Patient Education Quick Reference Guide Diablo Valley Oncology/Hematology Medical Group Phone Number: 925-677-5041WARNING Allergic reactions: Melphalan, when given into the vein (intravenous, IV), may cause allergic reactions during administration, including anaphylaxis (a severe, life threatening allergic reaction). Your doctor or healthcare provider will watch you carefully during and after the administration of melphalan to make sure that you do not experience any allergic reactions. If an allergic reaction occurs it is treatable with medications. Blood related problems: Melphalan may cause serious decreases in red blood cell, white blood cell and platelet levels which can cause anemia, infections, bruising and bleeding (see Precautions To Be Aware Of Before Taking This Medication). Secondary cancer: This medication may increase the risk of developing a cancer, including leukemia or carcinoma. Although it is not certain, it appears that this risk may be higher in patients who have received melphalan for long periods of time or who have received high total doses of melphalan.
Uses For This Medication
- Melphalan is used to treat adults with multiple myeloma or ovarian cancer.
- Melphalan may also be used alone or in combination with other chemotherapy medications for isolated limb perfusion for treatment of some cancers such as soft tissue sarcoma or melanoma.
- Melphalan (in high doses) may also be used alone or in combination with other chemotherapy medications to prepare for a peripheral blood stem cell transplant after bone marrow ablation.
- This medication may also be given for other conditions as determined by your doctor.
How This Medication WorksMelphalan is a chemotherapy medication that doesn’t allow cancer cells, also known as tumor cells, to divide and grow normally, which leads to tumor cell death.
Benefits of This MedicationMelphalan, alone or together with other chemotherapy medications, may slow down the growth of the tumor, or cancer. In patients who undergo peripheral blood stem cell transplant, melphalan alone or in combination with other chemotherapy medications are used to try to destroy any remaining cancer cells before receiving the new bone marrow/ stem cells. Who Should Not Take This Medication You should not take this medication if you:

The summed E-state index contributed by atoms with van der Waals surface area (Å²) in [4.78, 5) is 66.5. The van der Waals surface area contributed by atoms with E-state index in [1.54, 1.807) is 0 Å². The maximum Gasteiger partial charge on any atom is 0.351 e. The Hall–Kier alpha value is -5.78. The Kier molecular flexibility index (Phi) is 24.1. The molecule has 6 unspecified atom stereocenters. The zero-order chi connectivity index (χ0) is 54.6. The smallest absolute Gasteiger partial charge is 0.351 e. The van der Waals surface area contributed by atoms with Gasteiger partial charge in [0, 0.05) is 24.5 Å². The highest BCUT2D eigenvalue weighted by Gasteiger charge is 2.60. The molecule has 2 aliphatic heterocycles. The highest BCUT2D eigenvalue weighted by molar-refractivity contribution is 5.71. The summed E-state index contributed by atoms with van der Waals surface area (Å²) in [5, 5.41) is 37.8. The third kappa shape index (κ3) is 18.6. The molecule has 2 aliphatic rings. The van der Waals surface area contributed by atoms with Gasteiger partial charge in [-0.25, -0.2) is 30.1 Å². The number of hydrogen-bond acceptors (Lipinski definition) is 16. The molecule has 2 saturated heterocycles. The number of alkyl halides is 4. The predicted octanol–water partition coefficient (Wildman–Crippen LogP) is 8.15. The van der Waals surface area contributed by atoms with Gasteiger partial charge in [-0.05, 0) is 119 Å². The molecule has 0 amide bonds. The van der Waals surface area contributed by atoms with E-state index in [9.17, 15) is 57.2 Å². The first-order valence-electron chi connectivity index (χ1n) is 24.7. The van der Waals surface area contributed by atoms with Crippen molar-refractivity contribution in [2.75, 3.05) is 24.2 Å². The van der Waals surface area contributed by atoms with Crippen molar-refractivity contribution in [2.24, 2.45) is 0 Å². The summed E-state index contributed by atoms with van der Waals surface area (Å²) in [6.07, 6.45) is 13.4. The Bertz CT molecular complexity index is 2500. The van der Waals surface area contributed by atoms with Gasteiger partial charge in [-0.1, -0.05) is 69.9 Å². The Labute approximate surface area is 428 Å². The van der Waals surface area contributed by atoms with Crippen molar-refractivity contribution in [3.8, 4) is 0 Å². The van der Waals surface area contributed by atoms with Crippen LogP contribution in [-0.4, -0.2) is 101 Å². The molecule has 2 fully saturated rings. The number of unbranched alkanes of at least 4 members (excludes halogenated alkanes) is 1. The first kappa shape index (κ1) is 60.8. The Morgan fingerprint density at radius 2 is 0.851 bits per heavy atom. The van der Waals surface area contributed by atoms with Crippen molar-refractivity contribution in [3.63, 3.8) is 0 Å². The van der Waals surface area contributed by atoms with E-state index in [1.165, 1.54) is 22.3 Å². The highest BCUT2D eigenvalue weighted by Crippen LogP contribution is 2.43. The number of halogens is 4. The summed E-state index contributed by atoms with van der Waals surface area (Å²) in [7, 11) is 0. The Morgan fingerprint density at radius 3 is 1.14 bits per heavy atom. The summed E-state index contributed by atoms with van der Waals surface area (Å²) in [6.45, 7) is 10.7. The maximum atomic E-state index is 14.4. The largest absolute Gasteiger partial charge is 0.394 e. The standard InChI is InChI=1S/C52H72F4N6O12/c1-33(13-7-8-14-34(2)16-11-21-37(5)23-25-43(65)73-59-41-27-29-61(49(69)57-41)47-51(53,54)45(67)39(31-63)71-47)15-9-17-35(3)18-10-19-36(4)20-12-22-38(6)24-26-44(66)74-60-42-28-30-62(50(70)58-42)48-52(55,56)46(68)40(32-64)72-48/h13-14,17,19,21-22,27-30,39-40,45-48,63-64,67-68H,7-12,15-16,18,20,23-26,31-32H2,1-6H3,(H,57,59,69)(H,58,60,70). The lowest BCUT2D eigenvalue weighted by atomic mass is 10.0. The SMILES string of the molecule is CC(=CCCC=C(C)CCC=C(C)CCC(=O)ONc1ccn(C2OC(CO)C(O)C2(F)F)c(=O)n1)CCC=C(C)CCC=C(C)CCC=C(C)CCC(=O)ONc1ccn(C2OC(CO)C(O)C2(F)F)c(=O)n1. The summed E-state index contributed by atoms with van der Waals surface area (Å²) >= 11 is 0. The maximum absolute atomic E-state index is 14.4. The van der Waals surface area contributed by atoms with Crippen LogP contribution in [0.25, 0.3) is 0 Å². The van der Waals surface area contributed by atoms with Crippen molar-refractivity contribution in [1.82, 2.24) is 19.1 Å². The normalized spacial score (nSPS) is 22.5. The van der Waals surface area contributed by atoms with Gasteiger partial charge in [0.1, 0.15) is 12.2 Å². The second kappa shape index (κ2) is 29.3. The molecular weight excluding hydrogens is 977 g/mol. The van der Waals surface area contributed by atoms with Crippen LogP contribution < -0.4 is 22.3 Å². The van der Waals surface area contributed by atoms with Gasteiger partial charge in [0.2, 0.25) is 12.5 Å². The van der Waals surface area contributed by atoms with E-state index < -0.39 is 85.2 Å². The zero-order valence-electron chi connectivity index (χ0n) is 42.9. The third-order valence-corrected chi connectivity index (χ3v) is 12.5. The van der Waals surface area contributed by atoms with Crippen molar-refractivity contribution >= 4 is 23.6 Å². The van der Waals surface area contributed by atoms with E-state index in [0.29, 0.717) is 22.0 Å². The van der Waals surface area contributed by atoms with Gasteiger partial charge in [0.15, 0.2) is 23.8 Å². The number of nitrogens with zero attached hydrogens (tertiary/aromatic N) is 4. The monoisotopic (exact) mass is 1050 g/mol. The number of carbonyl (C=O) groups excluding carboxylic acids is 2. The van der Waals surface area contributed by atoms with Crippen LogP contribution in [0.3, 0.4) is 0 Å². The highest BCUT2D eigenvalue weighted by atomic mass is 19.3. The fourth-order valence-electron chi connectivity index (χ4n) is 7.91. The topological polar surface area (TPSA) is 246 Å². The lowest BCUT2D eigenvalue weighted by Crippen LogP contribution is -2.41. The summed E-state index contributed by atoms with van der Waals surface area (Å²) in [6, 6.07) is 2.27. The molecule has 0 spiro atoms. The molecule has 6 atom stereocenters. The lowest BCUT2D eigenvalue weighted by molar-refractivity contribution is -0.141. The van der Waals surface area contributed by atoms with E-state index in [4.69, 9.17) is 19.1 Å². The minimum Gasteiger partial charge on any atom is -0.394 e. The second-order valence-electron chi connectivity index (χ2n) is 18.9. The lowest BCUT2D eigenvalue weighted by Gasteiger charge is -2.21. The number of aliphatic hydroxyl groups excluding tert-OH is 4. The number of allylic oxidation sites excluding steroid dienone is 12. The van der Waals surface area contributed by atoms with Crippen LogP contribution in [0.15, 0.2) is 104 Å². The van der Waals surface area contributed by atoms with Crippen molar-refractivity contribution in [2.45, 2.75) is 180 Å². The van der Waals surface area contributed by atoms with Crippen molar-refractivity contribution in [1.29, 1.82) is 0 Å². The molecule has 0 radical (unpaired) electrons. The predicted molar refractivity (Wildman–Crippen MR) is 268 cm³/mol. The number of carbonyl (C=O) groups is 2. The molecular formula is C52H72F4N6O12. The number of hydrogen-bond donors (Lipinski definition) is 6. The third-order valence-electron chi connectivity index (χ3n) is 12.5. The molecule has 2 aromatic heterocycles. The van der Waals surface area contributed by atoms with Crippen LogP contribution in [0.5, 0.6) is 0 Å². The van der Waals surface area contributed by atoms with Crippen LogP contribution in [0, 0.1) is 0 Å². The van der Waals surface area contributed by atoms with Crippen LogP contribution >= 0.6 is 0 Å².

- Have taken melphalan before and had no response to it.
- Are allergic to melphalan or any of its components.
Blood related precautions
- This medication may temporarily reduce the number of germ fighting white blood cells in your blood. This can increase your risk of infection. Contact your doctor or healthcare provider promptly if you develop any signs of an infection such as fever, painful urination, chills or a sore throat that doesn’t go away. If your white blood cell levels become too low, your doctor or healthcare provider may recommend that your treatment be delayed and/or you receive medication to increase the number of white cells in your blood. To lower your risk of infection, stay away from crowds and people with colds or other illnesses, wash your hands well and often with soap and water, and brush and floss your teeth daily.
- This medication may temporarily reduce the number of platelets in your blood. This can increase your risk of bleeding. Contact your doctor or healthcare provider if you notice unusual bleeding or bruising, have black or tar-like stools, see blood in your urine, or develop pinpoint red spots on your skin. If your platelet levels become too low, your doctor or healthcare provider may recommend that your treatment be delayed, that you receive a platelet transfusion, and/or that you take medication to help increase the number of platelets in your blood. To lower your chance of bleeding, do not use aspirin, aspirin-containing medications, or aspirin-like medications (for example ibuprofen, naproxen). Use caution with sharp objects like razors and nail cutters, and avoid activities that can cause cuts, bumps and bruises. Avoid flossing if you have been told your platelets are low.
- This medication may temporarily lower the number of red cells in your blood. This can increase your risk of anemia. If your red blood cell level becomes low, you may feel tired and weak. If your red blood cell level becomes too low, your doctor or healthcare provider may recommend that your treatment be delayed, that you receive a red blood cell transfusion, and/or you receive a medication to help increase the red cells in your blood.